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2013 flashback: Interviews with TLC's 'The Sisterhood' cast

By RODNEY HO/, originally filed January 1, 2013

TLC hopes blending a little Bible Belt religion into a genre better known for backbiting, verbal and physical sparring and jealousy will create alchemy in a new reality program called “The Sisterhood,” which debuts tonight at 9 p.m.

Five metro Atlanta preacher’s wives give us a look behind the curtain of lives where they feel they are held to a higher standard. Ultimately, they want to show they are regular human beings with sex lives, financial problems and dark pasts.

I don’t get the impression any were close friends before they were put together for this program. Three of them work at existing churches where their husbands are preachers. Two are without a flock. All five are married. One was part of an R&B group for a brief moment. Two are in mixed-race relationships.

In the first episode, we meet four of the five women. Three ladies clash almost immediately. Domonique Scott, whose husband lost his church after they hit financial straits, and Ivy Couch, a newlywed who was briefly in the group Xscape, go at it with Tara Y. Lewis. Tara is part of an interracial couple that came to Atlanta from Los Angeles but lost their jobs at a Dunwoody church after just six weeks.

In their view, Tara comes across as holier than thou.

Tara keeps citing scripture. The other women tell to stop being so annoyingly dogmatic.

“I love the scripture… But when we come together like this, you don’t feel the need to reference the scripture,” Ivy told Tara in the opening episode.

“One thing you’ll learn about me is I’m kingdom,” Tara said. “You can’t evangelize without the scripture… God has really graced me. That grace is in ministry.”

Tara then said her “effectiveness” in church “is unquestionable.”

“Her communication skills need a whole lot of work,” Domonique told the show cameras. “She’s bananas.”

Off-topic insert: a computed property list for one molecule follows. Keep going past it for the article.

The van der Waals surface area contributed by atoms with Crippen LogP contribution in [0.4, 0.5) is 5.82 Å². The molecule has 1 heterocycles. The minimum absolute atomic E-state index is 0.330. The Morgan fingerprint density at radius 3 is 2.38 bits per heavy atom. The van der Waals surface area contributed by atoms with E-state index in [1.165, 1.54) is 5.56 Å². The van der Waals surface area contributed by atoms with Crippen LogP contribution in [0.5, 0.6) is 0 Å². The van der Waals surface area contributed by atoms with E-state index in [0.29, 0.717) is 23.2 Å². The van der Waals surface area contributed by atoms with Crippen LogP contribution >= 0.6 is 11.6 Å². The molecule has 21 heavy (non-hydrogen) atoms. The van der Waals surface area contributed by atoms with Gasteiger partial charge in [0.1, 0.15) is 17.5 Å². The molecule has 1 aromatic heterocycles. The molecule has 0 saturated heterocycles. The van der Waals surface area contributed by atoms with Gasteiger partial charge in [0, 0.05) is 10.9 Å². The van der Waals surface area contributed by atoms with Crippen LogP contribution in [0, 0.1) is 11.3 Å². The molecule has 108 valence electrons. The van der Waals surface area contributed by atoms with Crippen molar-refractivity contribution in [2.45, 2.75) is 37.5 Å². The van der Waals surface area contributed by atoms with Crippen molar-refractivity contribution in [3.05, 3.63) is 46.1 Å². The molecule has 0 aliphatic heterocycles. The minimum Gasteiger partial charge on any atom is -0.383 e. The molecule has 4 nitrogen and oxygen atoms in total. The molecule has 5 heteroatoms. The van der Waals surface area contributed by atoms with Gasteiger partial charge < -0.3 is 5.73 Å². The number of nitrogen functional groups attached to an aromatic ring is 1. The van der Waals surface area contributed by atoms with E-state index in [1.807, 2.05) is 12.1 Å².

“I always knock people off their feet,” Tara said in an interview last month. She is aware the “wives” shows are popular but refuses to watch them, saying she only seeks “positive” shows. “I really think that so many people are saddened by what they see. There is popular culture interested in something new, something fresh, something inspirational.”

She is big into physical fitness and healthy eating. She is also into HGTV shows. She only listens to Christian music.

Domonique in an interview said “reality shows can be a form of ministry.” She actually embraces watching the other “wives” shows. “I’ve learned a bit of what to do and what not do to. What to wear, what not to wear. It’s all good to me. I believe what will set us apart is our ability to be able to move forward, to agree to disagree, to be honest. And we’re all married. But we aren’t perfect. We have tax liens. We have issues.”

She said her church was relatively small, with fewer than 100 members but the recession made it even harder on them. Ultimately, they had to shut their doors. The show will reveal how she and her husband Brian will try to get back on their feet.